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SIDS Risk Higher in Infants of HIV-Positive Women Who Use Opiates

Risk for sudden infant death syndrome (SIDS) is 69 times higher for babies of HIV-positive women who used opiates during pregnancy than in the general population of similarly aged infants, Swiss researchers report in the November issue of the Archives of the Disease in Childhood.

Increased SIDS risk did not appear to be mediated by prematurity, low birth weight, perinatal HIV infection or antiretroviral drug exposure, according to Dr. Christian Kind and colleagues at Ostschweizer Kinderspital in St. Gallen. Dr. Kind's team followed 466 infants born to HIV-infected mothers during a 13-year observational study. There were 124 mothers who reported the use of opiates during pregnancy.

There were 24 (5.1%) infant deaths in the cohort, and seven of these deaths (1.5%) were due to autopsy-confirmed SIDS. All SIDS cases occurred in infants born to mothers who used opiates.

The relative risk of SIDS compared with that of the general population was 18 for all infants of HIV-infected mothers and 69 for infants of HIV-infected opiate-using mothers.

"Although increased rates of prematurity and low birth weight as well known effects of opiate use during pregnancy were observed in our cohort, the increase in SIDS rate appeared not to be mediated through these recognised risk factors," the Swiss team observes. "In fact, among infants of opiate-using mothers, prematurity and low birth weight were more frequent in those who survived to 12 months of age than in those who died of SIDS."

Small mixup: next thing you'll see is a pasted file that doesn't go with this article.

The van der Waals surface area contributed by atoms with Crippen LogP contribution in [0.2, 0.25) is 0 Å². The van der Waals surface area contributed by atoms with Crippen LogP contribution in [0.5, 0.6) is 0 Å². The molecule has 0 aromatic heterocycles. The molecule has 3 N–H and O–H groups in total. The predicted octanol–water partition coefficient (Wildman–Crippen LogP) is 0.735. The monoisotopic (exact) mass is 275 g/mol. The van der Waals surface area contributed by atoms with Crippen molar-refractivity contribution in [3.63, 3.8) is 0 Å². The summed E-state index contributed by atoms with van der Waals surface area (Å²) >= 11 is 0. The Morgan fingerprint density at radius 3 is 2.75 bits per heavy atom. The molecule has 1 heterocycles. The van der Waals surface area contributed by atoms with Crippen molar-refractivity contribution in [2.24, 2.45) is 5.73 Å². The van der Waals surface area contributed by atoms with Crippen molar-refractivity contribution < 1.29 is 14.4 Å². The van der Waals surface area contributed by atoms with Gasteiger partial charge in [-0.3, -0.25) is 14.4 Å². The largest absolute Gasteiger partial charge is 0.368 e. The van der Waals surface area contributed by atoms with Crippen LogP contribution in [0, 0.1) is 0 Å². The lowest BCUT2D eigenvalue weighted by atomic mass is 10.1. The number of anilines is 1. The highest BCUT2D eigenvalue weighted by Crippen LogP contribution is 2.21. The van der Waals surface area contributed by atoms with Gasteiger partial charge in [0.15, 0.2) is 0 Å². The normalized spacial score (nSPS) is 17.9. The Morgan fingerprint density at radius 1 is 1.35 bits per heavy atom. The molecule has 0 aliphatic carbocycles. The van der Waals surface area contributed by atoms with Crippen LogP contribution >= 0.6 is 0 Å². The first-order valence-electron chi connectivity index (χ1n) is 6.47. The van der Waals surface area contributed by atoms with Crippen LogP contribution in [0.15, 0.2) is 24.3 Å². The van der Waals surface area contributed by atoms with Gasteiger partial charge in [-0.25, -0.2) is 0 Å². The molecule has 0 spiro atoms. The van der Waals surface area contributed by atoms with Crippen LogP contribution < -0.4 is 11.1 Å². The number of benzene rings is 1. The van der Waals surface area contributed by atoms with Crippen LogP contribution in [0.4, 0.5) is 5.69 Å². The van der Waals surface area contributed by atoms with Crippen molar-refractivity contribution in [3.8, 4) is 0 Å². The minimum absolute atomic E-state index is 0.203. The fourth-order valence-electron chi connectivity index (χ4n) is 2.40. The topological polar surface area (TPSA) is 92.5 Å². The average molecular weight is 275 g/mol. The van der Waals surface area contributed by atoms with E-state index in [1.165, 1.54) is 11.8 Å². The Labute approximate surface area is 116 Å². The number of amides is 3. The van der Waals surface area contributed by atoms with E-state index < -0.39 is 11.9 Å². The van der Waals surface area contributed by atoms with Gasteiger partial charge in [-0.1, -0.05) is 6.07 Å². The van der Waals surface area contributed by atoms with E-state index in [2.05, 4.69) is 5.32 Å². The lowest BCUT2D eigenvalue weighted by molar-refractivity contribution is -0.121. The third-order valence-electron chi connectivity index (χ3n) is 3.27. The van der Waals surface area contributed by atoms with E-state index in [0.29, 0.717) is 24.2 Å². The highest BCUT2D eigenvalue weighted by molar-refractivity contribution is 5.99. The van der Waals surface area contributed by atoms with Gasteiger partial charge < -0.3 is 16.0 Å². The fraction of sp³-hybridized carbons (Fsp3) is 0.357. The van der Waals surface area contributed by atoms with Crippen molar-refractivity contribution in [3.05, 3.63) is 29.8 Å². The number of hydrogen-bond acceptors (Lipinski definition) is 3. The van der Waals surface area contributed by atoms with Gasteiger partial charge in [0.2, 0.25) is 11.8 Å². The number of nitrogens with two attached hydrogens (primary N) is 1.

Infants of HIV-positive mothers with heavy opiate use during pregnancy "are candidates for close surveillance concerning SIDS risk," Dr. Kind commented to Reuters Health.

"From animal studies it is known that opiates can impair the development of normal neuronal density and morphology," he pointed out. "It would be of interest to study specifically the effect of opiates on the regions known to be implicated in SIDS risk, namely the arcuate nucleus and the serotonergic neurons in the medulla oblongata."

SIDS risk has also been linked to certain genetic variants of cardiac sodium channels associated with long QT syndrome, he added. "Interestingly, QT interval prolongation is observed in methadone maintenance patients," the investigators point out in their paper.

"SIDS could be either disturbed organisation of neurons in the brainstem or alternatively also a cardiac effect with prolongation of the QT-interval," Dr. Kind concluded. "Because SIDS is still a major cause of infant mortality in the first year of life, further investigation is mandatory."

Arch Dis Child 2007;92:1005-1008.

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